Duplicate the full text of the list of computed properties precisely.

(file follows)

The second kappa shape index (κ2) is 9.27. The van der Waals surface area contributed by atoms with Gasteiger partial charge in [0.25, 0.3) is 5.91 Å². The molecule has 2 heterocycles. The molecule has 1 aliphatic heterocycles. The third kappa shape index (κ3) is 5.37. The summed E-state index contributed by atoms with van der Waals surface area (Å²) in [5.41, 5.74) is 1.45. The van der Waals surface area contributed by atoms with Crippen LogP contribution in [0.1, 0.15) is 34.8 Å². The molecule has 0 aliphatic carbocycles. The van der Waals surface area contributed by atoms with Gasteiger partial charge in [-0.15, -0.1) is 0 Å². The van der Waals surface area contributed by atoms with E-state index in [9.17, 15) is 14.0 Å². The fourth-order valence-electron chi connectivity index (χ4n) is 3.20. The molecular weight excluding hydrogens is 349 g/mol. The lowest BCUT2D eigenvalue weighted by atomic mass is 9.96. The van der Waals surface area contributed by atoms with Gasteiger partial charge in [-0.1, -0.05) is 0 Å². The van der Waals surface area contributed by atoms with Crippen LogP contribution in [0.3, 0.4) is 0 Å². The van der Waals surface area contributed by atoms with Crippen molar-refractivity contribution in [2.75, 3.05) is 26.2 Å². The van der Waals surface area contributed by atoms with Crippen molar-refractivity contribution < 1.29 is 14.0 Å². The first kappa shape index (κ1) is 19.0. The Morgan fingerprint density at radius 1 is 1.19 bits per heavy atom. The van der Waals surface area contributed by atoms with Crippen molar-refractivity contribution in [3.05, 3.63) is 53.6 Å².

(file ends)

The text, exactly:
The second kappa shape index (κ2) is 9.27. The van der Waals surface area contributed by atoms with Gasteiger partial charge in [0.25, 0.3) is 5.91 Å². The molecule has 2 heterocycles. The molecule has 1 aliphatic heterocycles. The third kappa shape index (κ3) is 5.37. The summed E-state index contributed by atoms with van der Waals surface area (Å²) in [5.41, 5.74) is 1.45. The van der Waals surface area contributed by atoms with Crippen LogP contribution in [0.1, 0.15) is 34.8 Å². The molecule has 0 aliphatic carbocycles. The van der Waals surface area contributed by atoms with Gasteiger partial charge in [-0.15, -0.1) is 0 Å². The van der Waals surface area contributed by atoms with E-state index in [9.17, 15) is 14.0 Å². The fourth-order valence-electron chi connectivity index (χ4n) is 3.20. The molecular weight excluding hydrogens is 349 g/mol. The lowest BCUT2D eigenvalue weighted by atomic mass is 9.96. The van der Waals surface area contributed by atoms with Gasteiger partial charge in [-0.1, -0.05) is 0 Å². The van der Waals surface area contributed by atoms with Crippen LogP contribution in [0.3, 0.4) is 0 Å². The van der Waals surface area contributed by atoms with Crippen molar-refractivity contribution in [2.75, 3.05) is 26.2 Å². The van der Waals surface area contributed by atoms with Crippen molar-refractivity contribution < 1.29 is 14.0 Å². The first kappa shape index (κ1) is 19.0. The Morgan fingerprint density at radius 1 is 1.19 bits per heavy atom. The van der Waals surface area contributed by atoms with Crippen molar-refractivity contribution in [3.05, 3.63) is 53.6 Å².